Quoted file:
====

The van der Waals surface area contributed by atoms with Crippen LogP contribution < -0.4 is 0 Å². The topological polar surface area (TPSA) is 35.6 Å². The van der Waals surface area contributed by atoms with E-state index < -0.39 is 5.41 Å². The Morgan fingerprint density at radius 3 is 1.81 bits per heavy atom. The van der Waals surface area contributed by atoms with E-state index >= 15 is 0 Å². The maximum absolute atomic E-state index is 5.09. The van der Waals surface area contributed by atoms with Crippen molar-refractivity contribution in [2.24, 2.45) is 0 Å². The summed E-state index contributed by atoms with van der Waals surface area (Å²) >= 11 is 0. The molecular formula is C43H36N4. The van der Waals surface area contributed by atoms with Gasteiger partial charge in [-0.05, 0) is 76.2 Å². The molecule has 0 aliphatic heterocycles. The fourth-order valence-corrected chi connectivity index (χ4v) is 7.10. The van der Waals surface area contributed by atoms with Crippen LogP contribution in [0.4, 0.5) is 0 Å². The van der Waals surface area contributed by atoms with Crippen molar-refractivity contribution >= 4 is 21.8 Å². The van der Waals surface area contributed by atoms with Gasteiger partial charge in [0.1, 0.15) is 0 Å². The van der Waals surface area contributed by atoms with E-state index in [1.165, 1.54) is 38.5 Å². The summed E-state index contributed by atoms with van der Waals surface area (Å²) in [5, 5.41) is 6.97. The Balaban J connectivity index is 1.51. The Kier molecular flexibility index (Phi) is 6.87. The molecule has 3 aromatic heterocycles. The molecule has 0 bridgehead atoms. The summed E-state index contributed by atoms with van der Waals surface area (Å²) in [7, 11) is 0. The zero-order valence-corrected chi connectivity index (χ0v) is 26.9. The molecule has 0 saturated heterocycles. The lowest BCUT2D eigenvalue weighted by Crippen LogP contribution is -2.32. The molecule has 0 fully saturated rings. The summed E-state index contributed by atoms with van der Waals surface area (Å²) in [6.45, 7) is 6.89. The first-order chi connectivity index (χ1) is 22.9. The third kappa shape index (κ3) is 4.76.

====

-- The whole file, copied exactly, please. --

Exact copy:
The van der Waals surface area contributed by atoms with Crippen LogP contribution < -0.4 is 0 Å². The topological polar surface area (TPSA) is 35.6 Å². The van der Waals surface area contributed by atoms with E-state index < -0.39 is 5.41 Å². The Morgan fingerprint density at radius 3 is 1.81 bits per heavy atom. The van der Waals surface area contributed by atoms with E-state index >= 15 is 0 Å². The maximum absolute atomic E-state index is 5.09. The van der Waals surface area contributed by atoms with Crippen molar-refractivity contribution in [2.24, 2.45) is 0 Å². The summed E-state index contributed by atoms with van der Waals surface area (Å²) >= 11 is 0. The molecular formula is C43H36N4. The van der Waals surface area contributed by atoms with Gasteiger partial charge in [-0.05, 0) is 76.2 Å². The molecule has 0 aliphatic heterocycles. The fourth-order valence-corrected chi connectivity index (χ4v) is 7.10. The van der Waals surface area contributed by atoms with Crippen LogP contribution in [0.4, 0.5) is 0 Å². The van der Waals surface area contributed by atoms with Crippen molar-refractivity contribution >= 4 is 21.8 Å². The van der Waals surface area contributed by atoms with Gasteiger partial charge in [0.1, 0.15) is 0 Å². The van der Waals surface area contributed by atoms with E-state index in [1.165, 1.54) is 38.5 Å². The summed E-state index contributed by atoms with van der Waals surface area (Å²) in [5, 5.41) is 6.97. The Balaban J connectivity index is 1.51. The Kier molecular flexibility index (Phi) is 6.87. The molecule has 3 aromatic heterocycles. The molecule has 0 bridgehead atoms. The summed E-state index contributed by atoms with van der Waals surface area (Å²) in [7, 11) is 0. The zero-order valence-corrected chi connectivity index (χ0v) is 26.9. The molecule has 0 saturated heterocycles. The lowest BCUT2D eigenvalue weighted by Crippen LogP contribution is -2.32. The molecule has 0 fully saturated rings. The summed E-state index contributed by atoms with van der Waals surface area (Å²) in [6.45, 7) is 6.89. The first-order chi connectivity index (χ1) is 22.9. The third kappa shape index (κ3) is 4.76.